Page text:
Sustainable and Conscious Consumption

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Singapore is amazing. We have everything we want, whenever we want it. Actually, we have more than we could ever need. With depleting resources, climate change and unethical practices, how can we consume more consciously?

By Guest Contributor Stephanie Dickson

“Every time you spend money, you are casting a vote for the kind of world you want.” – Anna Lappe

I used to look at my wardrobe and think that I have nothing to wear. I was the girl who would happily spend on new clothes each month, ordering online or popping into stores to get the latest fashion items. In our world now, convenience is king. We want everything at the touch of a button, and we don’t stop to think before we click “buy”.

That was until about 18 months ago, when I left my corporate life to enter the entrepreneurial world. This flipped my consumption habits upside down.

Let me ask you: do you ever think about where your food comes from or who made your clothes? Do you think about how many pairs of hands it has passed on the way to you or how it ended up in the store?

Second to oil, the fashion industry emits the most pollution in the world. It produces over 80 billion new garments each year and in Singapore, over 150,000 tonnes of textile and leather waste are generated annually. This is approximately 120 t-shirts per person, according to Connected Threads Asia.

When it comes to food, agriculture is one of the biggest causes of climate change. According to Cowspiracy, animal farming is responsible for 18% of greenhouse gas emissions, more than the combined exhaust of all transportation.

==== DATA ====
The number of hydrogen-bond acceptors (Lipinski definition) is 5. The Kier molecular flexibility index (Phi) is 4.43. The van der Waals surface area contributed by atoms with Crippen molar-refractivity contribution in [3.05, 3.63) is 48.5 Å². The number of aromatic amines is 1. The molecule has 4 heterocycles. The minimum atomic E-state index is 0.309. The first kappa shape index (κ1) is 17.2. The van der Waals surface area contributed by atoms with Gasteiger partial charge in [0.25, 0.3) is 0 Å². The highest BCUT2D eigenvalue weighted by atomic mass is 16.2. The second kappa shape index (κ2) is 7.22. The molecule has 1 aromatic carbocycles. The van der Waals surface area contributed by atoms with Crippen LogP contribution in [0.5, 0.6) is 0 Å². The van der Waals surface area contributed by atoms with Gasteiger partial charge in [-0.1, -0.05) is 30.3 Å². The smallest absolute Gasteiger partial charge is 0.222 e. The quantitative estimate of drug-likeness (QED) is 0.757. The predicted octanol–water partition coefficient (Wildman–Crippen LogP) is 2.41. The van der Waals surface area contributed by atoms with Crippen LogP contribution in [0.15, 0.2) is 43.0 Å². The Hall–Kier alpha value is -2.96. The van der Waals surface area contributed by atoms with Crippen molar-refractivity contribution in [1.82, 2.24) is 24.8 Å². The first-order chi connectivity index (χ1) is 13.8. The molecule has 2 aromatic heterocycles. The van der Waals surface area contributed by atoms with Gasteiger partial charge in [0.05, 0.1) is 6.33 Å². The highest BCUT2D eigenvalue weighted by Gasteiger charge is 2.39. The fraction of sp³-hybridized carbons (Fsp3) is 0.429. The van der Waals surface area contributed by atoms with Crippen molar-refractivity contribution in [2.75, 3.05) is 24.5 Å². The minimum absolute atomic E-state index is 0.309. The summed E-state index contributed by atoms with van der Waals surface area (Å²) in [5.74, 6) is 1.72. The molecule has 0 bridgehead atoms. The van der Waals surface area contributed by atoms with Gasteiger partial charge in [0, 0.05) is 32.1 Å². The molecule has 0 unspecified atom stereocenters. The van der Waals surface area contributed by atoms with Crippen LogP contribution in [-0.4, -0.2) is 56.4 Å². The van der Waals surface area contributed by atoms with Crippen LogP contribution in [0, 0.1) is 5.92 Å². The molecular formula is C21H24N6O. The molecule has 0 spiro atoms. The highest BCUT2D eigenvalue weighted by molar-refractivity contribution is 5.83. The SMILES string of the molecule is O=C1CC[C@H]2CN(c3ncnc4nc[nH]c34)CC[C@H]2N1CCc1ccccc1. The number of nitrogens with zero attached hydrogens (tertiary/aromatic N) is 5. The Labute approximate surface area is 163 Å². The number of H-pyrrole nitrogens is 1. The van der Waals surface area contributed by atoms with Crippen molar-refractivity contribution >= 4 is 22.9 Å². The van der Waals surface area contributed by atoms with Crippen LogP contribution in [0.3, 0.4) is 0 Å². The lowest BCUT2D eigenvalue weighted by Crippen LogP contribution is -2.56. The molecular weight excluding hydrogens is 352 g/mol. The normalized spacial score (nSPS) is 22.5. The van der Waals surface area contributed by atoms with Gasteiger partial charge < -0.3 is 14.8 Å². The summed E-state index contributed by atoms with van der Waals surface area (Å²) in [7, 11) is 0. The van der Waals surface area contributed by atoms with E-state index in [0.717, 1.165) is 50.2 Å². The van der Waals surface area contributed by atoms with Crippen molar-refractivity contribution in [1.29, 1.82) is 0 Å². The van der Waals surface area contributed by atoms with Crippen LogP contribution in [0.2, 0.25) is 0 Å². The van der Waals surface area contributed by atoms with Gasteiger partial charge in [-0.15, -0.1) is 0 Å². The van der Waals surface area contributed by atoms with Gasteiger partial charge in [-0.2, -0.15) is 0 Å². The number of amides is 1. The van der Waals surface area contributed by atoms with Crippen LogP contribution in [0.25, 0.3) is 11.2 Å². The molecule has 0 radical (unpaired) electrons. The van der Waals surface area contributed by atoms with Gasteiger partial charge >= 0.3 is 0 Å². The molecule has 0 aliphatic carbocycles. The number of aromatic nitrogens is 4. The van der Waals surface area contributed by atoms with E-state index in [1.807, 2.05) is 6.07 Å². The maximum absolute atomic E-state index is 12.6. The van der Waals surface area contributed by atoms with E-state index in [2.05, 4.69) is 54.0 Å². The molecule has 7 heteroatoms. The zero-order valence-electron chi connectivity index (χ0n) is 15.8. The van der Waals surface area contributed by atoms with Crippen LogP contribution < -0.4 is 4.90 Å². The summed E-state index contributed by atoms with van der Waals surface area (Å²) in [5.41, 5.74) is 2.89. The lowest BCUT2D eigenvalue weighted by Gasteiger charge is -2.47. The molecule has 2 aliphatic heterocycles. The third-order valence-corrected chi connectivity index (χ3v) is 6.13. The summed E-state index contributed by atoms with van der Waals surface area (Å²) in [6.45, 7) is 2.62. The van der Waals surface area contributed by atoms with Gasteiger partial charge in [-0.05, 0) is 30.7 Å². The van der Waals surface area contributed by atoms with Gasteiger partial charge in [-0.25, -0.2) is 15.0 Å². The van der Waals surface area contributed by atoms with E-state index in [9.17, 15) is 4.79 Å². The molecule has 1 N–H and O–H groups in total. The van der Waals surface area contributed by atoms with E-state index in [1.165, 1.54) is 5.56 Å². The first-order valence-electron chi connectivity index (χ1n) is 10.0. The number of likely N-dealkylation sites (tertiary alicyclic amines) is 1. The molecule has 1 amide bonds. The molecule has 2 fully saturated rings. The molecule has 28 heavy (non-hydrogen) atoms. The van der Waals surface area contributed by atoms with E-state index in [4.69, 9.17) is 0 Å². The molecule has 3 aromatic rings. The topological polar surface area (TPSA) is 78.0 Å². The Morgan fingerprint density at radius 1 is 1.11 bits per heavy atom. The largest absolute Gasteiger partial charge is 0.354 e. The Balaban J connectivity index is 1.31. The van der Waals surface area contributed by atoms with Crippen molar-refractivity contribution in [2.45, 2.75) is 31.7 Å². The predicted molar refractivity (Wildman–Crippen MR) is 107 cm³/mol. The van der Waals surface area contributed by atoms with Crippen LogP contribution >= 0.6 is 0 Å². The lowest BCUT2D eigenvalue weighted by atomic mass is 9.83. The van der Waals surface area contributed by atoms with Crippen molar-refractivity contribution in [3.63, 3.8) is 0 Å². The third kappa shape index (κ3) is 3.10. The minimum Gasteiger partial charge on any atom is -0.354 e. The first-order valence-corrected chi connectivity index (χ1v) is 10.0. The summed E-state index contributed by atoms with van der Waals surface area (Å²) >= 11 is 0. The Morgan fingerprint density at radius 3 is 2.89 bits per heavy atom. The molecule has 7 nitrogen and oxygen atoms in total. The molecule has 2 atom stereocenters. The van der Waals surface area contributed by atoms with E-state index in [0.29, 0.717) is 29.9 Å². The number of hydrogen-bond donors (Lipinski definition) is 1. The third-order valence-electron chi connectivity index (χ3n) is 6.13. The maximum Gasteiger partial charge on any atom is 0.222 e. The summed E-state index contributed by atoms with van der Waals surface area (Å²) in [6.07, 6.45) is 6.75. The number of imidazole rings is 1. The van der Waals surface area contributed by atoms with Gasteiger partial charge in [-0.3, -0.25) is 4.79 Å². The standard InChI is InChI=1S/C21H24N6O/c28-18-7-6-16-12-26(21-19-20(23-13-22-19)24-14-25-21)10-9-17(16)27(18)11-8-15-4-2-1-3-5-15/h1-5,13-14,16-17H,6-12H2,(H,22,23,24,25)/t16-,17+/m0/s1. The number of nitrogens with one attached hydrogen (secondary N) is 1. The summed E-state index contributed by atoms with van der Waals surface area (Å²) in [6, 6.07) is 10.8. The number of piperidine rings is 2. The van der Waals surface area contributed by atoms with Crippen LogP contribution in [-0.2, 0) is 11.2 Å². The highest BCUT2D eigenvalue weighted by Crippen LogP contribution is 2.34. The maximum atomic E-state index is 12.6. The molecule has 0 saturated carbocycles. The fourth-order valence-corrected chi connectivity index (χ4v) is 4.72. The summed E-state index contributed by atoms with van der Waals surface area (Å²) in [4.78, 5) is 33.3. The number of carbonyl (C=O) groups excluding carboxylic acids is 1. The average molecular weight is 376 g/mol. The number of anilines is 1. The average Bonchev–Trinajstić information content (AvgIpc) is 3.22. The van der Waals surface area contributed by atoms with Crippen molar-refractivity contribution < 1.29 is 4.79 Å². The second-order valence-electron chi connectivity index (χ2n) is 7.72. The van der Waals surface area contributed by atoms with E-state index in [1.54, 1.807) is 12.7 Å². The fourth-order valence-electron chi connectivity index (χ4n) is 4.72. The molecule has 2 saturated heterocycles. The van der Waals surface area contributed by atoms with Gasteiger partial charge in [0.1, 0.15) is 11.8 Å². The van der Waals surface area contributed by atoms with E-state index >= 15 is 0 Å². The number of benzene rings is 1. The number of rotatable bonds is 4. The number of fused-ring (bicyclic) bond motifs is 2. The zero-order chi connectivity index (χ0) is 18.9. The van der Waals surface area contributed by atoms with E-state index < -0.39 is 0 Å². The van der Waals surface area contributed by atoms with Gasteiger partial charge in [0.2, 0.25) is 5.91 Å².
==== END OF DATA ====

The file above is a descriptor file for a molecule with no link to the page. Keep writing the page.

The more I spoke to people, watched documentaries and researched, the scarier the facts became. It compelled me to do something about our consumption habits.

As corny as it sounds, every little bit counts. As consumers, we hold a lot of power to change ourselves and make an impact. That is why the words from Anna Lappe are so powerful – “Every time you spend money, you are voting for the kind of world you want.”

Ask yourself: what kind of world do you want to live in?

The choice to live more consciously is about taking control of your life. Open your eyes and be aware of your decisions – how they impact you, your surroundings and the environment. In our world now, not only do we have all of the answers at our fingertips, we also have innovative people who champion better living. Conscious living is made easier today than ever before.

A good place to start is to think about what is important to you. Do you want to be healthier? Lessen your burden on the planet, and make sure your kids will get to see the plethora of beautiful plants and animals we see now?

For starters, think whether you will be willing to change your current buying habits, like reducing consumption, reusing items and recycling waste. Look at quality products that last longer. Do some research and buy from brands that are transparent about where their clothes come from.

For example, MATTER offers socially-conscious pants to see the world in. Reformation has killer fashion that doesn’t kill the planet, and Twin Within sells necklaces that are ethically made in the Philippines.

As for food food, try Meatless Mondays. Buy organic local produce and use all purpose green formulas to get the toxins off your fruit and veggies. There are lots of delicious, healthy and convenient food options too. These cut down the need for fast food, like DoSiRak, Kitchen by Food Rebel and Daily Juice.

Start by making one change. Once you’ve got that one down pat, make another, and another. Once you peak your curiosity, tap into a cause you feel passionate about. The butterfly effect kicks in, and change becomes your new norm.

Stephanie Dickson is the co-founder of Asia’s first conscious festival, Green Is The New Black. It is a one-day event that fuses talks, workshops, a marketplace and stage acts to improve the way we live, work and consume through sustainable fashion, healthy eating, purposeful working habits and mindful living.


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